Thirdly, just for the record, Science doesn’t know how the first cells came about either. That was long ago and far away and left precious little evidence in the sands of time.

Nobody (outside of creationist circles) tries to hide the admission that science doesn’t know everything.

But what science has done is demonstrate that there are several plausible paths to those first cells (actually more like those first organelles), and that demonstration torpedoes the basic tenant of Arber’s brand of creationism, that there’s no conceivable mechanism except for God.

But henry, enough quotemining and homophobia. When are you going to put some evidence on the table?

[cue change of subject]

One man’s scientific fact is another man’s leap of faith.

The beginning of life experiments that you think provide paths to those first cells must not be adequate to Dr. Arber. The gap is too great to reach the first living self replicating cells.

If Dr. Arber has to insert a Creator into the picture at the beginnning of life, could there be other gaps that evolution can’t handle?

henry said:

The beginning of life experiments that you think provide paths to those first cells must not be adequate to Dr. Arber. The gap is too great to reach the first living self replicating cells.

If Dr. Arber has to insert a Creator into the picture at the beginnning of life, could there be other gaps that evolution can’t handle?

Wrong. Dr Arber does not say that “he has to insert a Creator”. He only says he doesn’t know, but that he thinks that the existence of God is a possibility, and one that is satisfactory to him. That’s all. That does not mean that the “gap is too great” and will always be too great. That’s something you’ve read into his words, and it’s invalid.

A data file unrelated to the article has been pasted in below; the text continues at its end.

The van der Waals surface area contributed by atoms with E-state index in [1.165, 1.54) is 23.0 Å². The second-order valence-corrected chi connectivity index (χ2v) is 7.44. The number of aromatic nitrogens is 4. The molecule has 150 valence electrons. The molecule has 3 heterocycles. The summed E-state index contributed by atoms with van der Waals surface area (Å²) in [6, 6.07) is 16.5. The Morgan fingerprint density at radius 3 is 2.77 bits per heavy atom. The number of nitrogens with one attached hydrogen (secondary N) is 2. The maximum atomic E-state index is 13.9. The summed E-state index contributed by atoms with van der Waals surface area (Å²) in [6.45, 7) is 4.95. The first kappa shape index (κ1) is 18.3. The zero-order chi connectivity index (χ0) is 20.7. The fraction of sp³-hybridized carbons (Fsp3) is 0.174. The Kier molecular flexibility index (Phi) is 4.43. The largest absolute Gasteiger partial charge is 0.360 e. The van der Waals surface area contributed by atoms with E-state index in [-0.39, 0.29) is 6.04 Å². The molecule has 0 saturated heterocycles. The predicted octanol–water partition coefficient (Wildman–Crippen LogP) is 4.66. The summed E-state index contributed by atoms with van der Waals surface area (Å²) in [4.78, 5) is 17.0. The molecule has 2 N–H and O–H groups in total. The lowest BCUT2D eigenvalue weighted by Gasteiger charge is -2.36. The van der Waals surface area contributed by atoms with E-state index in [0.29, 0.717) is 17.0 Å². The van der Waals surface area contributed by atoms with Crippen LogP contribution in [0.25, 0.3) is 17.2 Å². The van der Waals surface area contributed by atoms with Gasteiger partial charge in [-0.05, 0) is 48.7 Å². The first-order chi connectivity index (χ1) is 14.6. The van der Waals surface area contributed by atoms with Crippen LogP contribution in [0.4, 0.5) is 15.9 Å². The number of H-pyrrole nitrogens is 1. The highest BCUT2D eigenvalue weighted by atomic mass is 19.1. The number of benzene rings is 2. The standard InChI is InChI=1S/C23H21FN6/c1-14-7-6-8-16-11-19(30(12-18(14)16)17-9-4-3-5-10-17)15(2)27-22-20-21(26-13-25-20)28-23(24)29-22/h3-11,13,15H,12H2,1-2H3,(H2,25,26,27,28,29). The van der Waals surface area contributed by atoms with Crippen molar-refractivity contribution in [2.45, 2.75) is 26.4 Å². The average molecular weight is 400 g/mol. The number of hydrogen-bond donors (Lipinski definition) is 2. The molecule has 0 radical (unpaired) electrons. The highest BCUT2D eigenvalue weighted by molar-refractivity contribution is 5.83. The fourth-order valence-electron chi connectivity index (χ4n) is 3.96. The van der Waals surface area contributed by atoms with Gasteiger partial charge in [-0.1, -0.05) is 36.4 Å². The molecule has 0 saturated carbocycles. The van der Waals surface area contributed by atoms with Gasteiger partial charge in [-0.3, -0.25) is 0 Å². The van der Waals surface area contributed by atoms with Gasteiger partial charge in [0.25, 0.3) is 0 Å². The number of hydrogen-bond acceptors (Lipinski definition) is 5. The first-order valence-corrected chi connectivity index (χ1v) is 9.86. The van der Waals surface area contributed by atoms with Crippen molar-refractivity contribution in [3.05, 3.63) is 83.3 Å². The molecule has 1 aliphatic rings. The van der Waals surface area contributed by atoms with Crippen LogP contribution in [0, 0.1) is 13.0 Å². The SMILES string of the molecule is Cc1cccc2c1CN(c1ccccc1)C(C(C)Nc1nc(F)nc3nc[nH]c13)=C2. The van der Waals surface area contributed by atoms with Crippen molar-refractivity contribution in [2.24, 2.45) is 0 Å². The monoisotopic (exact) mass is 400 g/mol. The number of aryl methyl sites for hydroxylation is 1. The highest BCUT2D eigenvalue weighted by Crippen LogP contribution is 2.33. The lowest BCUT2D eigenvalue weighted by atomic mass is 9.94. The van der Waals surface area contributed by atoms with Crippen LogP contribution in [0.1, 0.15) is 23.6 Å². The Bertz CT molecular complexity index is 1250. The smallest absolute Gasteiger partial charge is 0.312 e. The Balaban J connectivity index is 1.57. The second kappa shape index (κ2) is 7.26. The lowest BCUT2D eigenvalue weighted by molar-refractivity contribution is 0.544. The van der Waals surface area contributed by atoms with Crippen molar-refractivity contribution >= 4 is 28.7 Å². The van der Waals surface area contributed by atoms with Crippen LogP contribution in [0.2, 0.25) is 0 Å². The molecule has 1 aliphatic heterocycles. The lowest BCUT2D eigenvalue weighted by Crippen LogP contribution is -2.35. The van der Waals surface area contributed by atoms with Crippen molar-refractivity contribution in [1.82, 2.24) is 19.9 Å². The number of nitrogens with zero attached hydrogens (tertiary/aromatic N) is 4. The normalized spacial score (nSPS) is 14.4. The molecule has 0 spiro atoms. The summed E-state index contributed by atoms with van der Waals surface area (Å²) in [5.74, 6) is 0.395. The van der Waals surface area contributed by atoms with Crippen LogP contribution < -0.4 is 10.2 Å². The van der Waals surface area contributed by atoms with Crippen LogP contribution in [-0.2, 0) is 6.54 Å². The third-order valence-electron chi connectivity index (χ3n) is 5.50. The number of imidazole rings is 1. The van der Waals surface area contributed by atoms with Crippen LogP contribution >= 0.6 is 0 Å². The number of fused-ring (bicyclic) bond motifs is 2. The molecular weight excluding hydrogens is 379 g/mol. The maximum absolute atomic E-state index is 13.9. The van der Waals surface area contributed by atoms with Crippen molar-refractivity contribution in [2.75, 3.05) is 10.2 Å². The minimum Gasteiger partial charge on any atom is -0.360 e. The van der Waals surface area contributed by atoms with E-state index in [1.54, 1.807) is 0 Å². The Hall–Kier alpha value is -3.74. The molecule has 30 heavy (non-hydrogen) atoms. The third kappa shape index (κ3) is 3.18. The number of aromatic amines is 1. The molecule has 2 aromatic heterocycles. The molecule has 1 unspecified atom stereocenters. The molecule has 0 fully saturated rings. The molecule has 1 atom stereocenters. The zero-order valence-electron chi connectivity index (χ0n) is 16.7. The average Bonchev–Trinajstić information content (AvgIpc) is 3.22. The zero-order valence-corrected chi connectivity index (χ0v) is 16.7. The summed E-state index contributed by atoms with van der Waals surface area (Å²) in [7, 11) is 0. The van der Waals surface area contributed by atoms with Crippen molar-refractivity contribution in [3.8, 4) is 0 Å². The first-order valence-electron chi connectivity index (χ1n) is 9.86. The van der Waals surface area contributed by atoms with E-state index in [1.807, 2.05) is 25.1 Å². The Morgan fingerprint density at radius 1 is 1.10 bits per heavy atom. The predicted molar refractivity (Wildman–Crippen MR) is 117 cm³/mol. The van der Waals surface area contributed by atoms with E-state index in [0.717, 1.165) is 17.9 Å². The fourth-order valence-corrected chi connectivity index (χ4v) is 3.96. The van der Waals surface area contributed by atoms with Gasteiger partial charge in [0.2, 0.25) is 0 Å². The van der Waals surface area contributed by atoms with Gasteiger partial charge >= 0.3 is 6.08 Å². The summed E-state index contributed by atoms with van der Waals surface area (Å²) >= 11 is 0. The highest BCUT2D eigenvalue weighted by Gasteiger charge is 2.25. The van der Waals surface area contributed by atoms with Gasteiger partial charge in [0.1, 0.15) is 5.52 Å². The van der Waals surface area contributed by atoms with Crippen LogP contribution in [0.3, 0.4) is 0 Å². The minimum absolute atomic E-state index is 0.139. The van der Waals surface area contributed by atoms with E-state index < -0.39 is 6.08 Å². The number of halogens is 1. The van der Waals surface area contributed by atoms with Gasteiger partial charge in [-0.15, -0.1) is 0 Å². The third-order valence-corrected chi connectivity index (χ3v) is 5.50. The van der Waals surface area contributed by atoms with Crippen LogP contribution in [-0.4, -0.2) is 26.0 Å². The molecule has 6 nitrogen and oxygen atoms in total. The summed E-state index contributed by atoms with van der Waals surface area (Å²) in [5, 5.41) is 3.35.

Nobody knows how life began. The evidence is too scant. There are some interesting suggestions, some useful leads, some tantalising evidence, but nobody knows.

But to say that nobody knows, and therefore that it must be God, is to argue from ignorance. It doesn’t follow.

Could there be gaps that evolution can’t handle? None have ever been demonstrated. Every one that has been proposed has been easily shot down. But here’s the thing, henry: if ever one such gap were demonstrated plainly, the Theory of Evolution is history. Scientists will drop it like a hot rock if that is ever done for sure.

But you’re simply saying that you think there must be such a gap, somehow, somewhere. It won’t do, henry. In the face of the direct evidence that living things have evolved and are evolving, you have to demonstrate one such impassible gap from empirical evidence or direct observation and put it up for peer review.

That’s exactly what is meant by “put up or shut up”. Find your evidence, show your working, demonstrate your calculations and place the whole thing before your colleagues, holding nothing back. That’s how theories are attacked, in science.

But that hasn’t happened. Creationists haven’t even tried to do it. Troll through the creationist sites until Doomsday, and you won’t find a single piece of valid, attestable evidence of any “gap”. You’ll only find desperate apologetics, usually invalid and dishonest, trying to discredit some small piece of the vast body of evidence attesting to evolution. And usually failing to do even that much.

Dave Luckett said:

But to say that nobody knows, and therefore that it must be God, is to argue from ignorance. It doesn’t follow.

And to add (as opposed to differ) the reasoning is a bit like this: “Since we have no idea what happened, then we will have to assume that it was a miracle.”

Reply: “So we would regard that as the default assumption because … of the HUGE list of other mysterious things that we KNOW were explained by miracles?”

Henry wrote: